Budget pact needed now Impasse unacceptable: Officials should do their job, not pass burden to voters.

January 11, 1996

ONE OF THE WORST ideas to come out of Washington these days is the notion that voters in November rather than elected officials in January should decide whether to balance the budget, Republican-style, or safeguard Medicare and other social welfare programs, Democratic-style.

Perhaps such chatter is merely for negotiating purposes in advance of a budget agreement. But it is taken seriously enough to spook financial markets, perplex the nation's governors and force a reexamination of what this government is all about.

In textbook terms that have proven their value over the years, it needs to be emphasized that this is a representative government. Town meetings may be fine for a Vermont village, not for a huge continental modern state. We elect representatives and executives on every level who have the responsibility to make the laws and enforce them. Referendums on specific issues may have their uses, but the best referendum is an election to choose those who should make decisions across-the-board.

Americans did not elect the present Congress in November 1993 merely to frame a big ideological debate for voters to judge two years later after the attack-ad artists have reduced everything to 30-second sound bites. They elected a Republican majority determined to make real progress toward a balanced budget as Democrats girded to defend their social welfare priorities. Contrary to the opinion of doctrinaire conservatives and liberals, however, this was not a mandate for ideological purity leading to gridlock. It was a mandate for the kind of accommodation on which a government of divided powers is predicated.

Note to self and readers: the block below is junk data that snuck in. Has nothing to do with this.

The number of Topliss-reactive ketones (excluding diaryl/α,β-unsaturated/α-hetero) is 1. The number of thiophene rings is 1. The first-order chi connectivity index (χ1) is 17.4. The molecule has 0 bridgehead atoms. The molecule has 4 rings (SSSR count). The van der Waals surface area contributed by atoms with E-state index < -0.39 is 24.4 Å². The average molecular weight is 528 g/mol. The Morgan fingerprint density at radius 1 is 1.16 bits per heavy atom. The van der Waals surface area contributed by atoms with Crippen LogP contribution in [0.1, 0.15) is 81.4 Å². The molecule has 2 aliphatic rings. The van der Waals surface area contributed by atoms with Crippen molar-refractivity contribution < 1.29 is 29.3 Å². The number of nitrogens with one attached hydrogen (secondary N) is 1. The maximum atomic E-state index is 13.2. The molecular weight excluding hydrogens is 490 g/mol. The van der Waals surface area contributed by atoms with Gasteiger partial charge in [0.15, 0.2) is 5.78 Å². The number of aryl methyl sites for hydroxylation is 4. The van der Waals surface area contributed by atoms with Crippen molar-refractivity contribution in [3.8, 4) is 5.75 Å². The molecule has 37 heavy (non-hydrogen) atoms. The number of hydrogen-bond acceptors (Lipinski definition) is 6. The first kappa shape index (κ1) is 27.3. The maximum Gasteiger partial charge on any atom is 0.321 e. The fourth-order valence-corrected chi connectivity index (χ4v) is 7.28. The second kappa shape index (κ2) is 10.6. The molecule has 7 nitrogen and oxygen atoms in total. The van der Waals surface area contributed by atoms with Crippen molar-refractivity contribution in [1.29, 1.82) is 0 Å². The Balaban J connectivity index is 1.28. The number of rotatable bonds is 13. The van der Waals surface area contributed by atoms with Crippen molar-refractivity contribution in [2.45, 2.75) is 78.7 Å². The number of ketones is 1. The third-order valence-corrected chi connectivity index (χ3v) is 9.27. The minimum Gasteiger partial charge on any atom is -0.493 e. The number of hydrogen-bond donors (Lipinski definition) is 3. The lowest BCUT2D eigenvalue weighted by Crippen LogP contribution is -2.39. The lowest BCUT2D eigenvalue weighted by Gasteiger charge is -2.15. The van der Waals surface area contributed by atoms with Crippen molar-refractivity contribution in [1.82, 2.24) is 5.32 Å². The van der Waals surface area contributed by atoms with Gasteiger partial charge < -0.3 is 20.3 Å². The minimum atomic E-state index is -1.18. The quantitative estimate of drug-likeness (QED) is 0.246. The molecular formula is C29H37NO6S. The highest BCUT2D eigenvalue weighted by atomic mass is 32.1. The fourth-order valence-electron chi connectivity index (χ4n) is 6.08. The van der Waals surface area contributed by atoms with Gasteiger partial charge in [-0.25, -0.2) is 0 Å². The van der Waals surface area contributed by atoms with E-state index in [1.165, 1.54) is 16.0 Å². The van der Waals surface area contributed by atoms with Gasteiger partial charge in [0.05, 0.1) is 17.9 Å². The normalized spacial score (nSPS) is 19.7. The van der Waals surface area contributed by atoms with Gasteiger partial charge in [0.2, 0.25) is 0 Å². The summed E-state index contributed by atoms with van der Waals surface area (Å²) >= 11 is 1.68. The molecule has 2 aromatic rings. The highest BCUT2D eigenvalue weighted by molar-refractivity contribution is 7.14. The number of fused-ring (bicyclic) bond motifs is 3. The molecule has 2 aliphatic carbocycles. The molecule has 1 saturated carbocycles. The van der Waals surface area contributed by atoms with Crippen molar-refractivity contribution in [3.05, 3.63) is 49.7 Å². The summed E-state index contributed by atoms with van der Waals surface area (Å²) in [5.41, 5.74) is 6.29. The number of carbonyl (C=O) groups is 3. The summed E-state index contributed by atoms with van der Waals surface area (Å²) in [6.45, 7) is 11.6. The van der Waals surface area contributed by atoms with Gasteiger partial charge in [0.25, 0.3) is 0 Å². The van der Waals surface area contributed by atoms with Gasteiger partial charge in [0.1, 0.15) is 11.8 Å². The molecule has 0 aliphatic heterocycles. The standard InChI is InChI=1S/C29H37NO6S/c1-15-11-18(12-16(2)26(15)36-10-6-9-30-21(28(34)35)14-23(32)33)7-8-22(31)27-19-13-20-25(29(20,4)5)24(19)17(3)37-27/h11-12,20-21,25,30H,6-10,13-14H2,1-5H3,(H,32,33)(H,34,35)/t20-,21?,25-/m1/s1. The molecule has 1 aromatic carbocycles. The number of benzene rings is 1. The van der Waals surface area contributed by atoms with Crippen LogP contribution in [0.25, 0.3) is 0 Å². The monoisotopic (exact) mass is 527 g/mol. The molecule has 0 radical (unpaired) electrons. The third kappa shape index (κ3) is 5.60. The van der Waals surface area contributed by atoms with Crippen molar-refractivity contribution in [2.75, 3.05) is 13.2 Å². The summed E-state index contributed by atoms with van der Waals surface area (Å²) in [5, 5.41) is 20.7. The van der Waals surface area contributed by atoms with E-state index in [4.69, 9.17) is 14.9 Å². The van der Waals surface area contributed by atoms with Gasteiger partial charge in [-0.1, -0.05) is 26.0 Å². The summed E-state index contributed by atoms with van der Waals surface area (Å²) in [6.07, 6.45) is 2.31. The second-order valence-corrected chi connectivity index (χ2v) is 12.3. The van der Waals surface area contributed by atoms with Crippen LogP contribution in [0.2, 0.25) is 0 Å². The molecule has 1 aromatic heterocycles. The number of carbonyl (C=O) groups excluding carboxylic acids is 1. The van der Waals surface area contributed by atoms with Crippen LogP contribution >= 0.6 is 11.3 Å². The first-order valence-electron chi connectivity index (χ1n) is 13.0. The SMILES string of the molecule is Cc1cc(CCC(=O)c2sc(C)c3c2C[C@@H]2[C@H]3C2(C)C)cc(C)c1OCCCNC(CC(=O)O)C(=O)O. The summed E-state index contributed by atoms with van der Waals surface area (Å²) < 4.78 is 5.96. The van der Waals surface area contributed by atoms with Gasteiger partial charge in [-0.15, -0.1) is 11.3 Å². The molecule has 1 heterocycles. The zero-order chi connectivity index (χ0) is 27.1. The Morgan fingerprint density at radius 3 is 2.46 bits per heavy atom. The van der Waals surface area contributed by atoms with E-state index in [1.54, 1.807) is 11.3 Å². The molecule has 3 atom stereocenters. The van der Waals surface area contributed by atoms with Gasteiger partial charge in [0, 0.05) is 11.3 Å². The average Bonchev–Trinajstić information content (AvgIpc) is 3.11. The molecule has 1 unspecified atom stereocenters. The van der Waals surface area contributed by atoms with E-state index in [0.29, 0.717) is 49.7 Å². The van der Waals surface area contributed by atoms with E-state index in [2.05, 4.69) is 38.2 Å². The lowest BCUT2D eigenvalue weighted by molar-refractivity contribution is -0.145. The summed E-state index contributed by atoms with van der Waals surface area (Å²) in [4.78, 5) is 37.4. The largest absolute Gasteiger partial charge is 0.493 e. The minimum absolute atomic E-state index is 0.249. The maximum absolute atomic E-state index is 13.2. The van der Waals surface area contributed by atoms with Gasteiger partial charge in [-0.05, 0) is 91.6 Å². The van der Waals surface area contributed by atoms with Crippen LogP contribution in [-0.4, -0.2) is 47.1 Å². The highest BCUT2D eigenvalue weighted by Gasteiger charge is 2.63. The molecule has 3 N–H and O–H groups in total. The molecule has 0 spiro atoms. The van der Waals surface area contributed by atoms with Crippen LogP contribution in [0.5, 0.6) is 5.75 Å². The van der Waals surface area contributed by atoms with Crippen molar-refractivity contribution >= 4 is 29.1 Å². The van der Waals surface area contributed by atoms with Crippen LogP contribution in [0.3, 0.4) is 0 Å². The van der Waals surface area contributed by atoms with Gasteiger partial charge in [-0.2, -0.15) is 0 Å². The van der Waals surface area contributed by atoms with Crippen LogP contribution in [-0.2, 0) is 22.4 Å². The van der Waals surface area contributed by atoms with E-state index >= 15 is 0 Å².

Wall Street was not naive in anticipating a budget agreement that sent stock prices soaring at the New Year. Governors were not living in a never-never world when they shaped state budget options in expectation of action in Washington. All parts of the electorate had reason to believe any shutdown in government operations would be short-lived and hardly a threat to the nation's full faith and credit.

So it is no wonder that the adverse reactions are coming in after 50 hours of White House negotiations at the highest level failed -- so far -- to produce an agreement.

This must not be the end of it. Partisan zealots in both parties must not be allowed to settle for mere continuing resolutions keeping present programs in place at reduced levels until a supposed great decision is made by voters next November. Such uncertainty would be an inexcusable plague upon the country. Those now in high office were elected to do a job, and they should be held accountable if they fail.

Baltimore Sun Articles
|
|
|
Please note the green-lined linked article text has been applied commercially without any involvement from our newsroom editors, reporters or any other editorial staff.